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February 27, 1897


JAMA. 1897;XXVIII(9):399-400. doi:10.1001/jama.1897.02440090017002h

In the Tribune Médicale of Jan. 13, 1897, is a notice of an article by M. Tokarsky (Wratch, 1896, No. 31), on the "Treatment of Alcoholism by Suggestion," and which seems to me as likely to interest both the general practitioner and the specialist in nervous diseases.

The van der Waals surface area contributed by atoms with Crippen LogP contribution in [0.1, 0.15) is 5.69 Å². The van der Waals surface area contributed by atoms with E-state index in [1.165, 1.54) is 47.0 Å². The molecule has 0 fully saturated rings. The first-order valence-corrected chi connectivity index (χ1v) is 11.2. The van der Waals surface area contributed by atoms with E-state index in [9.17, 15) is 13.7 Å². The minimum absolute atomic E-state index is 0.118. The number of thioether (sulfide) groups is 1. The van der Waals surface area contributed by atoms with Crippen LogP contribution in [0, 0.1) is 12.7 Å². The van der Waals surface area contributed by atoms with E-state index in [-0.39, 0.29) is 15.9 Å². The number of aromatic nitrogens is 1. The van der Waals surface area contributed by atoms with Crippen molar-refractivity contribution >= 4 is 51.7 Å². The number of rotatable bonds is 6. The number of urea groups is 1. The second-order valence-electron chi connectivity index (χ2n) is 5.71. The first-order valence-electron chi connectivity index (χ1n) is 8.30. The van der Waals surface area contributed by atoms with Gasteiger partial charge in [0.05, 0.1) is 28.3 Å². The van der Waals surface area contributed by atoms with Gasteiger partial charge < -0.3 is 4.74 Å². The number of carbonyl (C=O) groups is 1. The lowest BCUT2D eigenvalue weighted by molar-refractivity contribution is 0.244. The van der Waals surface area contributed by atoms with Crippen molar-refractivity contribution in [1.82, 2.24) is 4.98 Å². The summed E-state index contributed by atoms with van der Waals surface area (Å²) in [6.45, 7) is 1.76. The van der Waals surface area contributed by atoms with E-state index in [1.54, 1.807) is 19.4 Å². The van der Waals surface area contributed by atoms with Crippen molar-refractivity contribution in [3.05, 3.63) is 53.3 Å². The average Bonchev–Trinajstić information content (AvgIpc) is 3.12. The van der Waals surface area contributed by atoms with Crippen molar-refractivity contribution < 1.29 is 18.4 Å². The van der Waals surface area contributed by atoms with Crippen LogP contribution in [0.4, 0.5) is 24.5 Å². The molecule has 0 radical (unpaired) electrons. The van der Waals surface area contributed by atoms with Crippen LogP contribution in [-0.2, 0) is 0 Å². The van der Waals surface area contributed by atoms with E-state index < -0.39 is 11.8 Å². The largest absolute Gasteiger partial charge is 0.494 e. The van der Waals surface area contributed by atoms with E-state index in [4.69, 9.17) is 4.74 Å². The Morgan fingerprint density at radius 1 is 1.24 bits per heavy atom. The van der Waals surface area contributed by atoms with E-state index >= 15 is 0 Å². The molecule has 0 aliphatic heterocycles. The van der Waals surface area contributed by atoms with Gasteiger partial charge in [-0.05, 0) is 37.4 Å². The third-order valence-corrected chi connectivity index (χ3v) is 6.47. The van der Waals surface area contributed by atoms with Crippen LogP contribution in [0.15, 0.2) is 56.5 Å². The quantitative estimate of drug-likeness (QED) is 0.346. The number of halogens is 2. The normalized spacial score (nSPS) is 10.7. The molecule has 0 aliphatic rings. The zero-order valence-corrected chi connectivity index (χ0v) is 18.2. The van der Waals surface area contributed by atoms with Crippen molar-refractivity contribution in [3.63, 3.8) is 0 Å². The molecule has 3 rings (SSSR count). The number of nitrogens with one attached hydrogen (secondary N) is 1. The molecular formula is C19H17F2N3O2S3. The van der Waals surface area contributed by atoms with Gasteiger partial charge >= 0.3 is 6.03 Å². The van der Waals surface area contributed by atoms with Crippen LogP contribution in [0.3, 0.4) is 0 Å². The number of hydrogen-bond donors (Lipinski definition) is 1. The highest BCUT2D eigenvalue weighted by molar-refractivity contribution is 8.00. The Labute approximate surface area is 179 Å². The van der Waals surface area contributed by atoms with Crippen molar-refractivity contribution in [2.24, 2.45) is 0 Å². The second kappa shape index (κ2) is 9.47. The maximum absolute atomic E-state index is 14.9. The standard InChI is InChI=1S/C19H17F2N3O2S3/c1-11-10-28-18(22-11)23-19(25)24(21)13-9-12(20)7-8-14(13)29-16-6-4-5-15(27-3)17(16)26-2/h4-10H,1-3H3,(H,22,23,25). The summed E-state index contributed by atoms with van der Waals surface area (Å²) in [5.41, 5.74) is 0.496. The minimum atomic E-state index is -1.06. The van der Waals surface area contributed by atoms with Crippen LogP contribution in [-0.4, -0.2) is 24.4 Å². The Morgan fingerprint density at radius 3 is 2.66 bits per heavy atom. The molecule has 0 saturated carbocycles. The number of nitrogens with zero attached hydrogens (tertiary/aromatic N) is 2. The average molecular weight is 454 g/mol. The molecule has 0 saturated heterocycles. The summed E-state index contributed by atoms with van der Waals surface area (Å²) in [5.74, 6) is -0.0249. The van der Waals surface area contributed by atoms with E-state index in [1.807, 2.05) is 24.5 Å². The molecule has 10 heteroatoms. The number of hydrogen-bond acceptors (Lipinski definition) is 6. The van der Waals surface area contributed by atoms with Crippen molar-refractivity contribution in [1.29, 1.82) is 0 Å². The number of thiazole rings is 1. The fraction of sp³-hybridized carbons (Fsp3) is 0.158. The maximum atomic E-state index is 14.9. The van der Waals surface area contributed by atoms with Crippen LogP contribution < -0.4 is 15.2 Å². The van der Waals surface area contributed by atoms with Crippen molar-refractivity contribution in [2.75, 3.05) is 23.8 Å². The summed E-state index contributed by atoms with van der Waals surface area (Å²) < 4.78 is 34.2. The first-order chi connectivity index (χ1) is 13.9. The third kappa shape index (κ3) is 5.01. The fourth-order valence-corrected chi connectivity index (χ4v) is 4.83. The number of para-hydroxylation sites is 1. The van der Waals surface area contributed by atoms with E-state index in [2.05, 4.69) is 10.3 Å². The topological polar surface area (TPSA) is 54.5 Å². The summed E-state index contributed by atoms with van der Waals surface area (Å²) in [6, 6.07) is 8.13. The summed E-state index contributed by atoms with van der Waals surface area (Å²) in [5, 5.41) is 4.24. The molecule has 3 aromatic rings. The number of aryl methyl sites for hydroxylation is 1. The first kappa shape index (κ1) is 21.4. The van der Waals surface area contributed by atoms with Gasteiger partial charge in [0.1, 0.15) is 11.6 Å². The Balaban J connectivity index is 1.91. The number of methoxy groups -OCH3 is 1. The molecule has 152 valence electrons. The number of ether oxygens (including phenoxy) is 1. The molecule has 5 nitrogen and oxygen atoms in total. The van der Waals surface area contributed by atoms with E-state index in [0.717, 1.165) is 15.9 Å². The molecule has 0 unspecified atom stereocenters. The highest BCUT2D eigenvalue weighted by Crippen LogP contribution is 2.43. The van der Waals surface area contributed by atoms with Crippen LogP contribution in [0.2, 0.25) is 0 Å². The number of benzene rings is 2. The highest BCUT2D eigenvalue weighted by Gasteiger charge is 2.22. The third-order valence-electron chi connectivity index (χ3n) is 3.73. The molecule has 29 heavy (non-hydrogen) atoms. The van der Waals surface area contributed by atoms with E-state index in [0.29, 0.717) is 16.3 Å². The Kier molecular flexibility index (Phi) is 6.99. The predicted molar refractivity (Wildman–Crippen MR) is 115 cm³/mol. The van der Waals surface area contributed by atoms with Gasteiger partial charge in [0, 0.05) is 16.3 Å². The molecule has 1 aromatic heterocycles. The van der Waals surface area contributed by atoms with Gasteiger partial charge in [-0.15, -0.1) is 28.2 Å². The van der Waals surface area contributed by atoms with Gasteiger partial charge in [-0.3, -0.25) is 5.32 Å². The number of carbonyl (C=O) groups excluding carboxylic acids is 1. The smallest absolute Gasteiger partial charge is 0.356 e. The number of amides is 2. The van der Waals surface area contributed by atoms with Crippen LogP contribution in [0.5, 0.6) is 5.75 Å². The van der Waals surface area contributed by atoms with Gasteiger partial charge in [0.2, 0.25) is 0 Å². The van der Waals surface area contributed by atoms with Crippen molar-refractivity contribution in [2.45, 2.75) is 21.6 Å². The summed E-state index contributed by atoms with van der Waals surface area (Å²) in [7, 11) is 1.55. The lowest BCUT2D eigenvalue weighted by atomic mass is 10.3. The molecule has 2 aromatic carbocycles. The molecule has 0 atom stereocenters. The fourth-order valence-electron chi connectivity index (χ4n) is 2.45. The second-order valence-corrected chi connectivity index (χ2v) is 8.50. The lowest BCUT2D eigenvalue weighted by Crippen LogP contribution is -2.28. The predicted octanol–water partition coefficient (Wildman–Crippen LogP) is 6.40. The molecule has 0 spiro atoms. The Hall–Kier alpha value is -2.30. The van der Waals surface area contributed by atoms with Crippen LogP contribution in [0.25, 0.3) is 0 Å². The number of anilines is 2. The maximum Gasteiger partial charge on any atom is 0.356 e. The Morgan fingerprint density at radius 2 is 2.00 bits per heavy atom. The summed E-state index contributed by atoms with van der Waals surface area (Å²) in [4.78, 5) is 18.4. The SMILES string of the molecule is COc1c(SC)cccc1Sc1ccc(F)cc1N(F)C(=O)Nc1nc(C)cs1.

The profession and the public have come to regard the victim of chronic alcoholism as a neurotic, under the influence of a nerve degeneracy, which implicates most readily that condition of nerve tissue of which instability is the prominent feature. These terms are perhaps somewhat vague, yet they are sufficiently definite to convey the idea. It is not the self-contained, vigorous constitution with strong power of resistance and obstinate vitality, which yields readily to the baleful influence of alcoholic excess, but the sensitive and the neurasthenic; such material as goes to the formation of the "nervous" part of society. Since this view has